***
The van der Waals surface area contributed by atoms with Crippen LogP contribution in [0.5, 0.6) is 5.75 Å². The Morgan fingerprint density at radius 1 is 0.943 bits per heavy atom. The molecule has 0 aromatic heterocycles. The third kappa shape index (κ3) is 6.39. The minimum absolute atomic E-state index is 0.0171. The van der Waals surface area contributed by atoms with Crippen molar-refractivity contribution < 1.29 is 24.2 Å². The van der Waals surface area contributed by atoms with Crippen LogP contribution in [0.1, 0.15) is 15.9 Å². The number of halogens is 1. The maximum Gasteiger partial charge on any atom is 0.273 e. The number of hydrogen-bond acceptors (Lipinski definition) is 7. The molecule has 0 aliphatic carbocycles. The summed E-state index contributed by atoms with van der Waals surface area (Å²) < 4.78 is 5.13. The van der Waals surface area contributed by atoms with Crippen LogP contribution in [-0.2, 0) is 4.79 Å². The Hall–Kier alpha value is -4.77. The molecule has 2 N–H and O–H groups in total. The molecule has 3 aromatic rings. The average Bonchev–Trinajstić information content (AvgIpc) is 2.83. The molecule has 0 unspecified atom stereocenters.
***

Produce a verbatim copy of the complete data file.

The van der Waals surface area contributed by atoms with Crippen LogP contribution in [0.5, 0.6) is 5.75 Å². The Morgan fingerprint density at radius 1 is 0.943 bits per heavy atom. The molecule has 0 aromatic heterocycles. The third kappa shape index (κ3) is 6.39. The minimum absolute atomic E-state index is 0.0171. The van der Waals surface area contributed by atoms with Crippen molar-refractivity contribution < 1.29 is 24.2 Å². The van der Waals surface area contributed by atoms with Crippen LogP contribution in [0.1, 0.15) is 15.9 Å². The number of halogens is 1. The maximum Gasteiger partial charge on any atom is 0.273 e. The number of hydrogen-bond acceptors (Lipinski definition) is 7. The molecule has 0 aliphatic carbocycles. The summed E-state index contributed by atoms with van der Waals surface area (Å²) < 4.78 is 5.13. The van der Waals surface area contributed by atoms with Crippen LogP contribution in [-0.2, 0) is 4.79 Å². The Hall–Kier alpha value is -4.77. The molecule has 2 N–H and O–H groups in total. The molecule has 3 aromatic rings. The average Bonchev–Trinajstić information content (AvgIpc) is 2.83. The molecule has 0 unspecified atom stereocenters.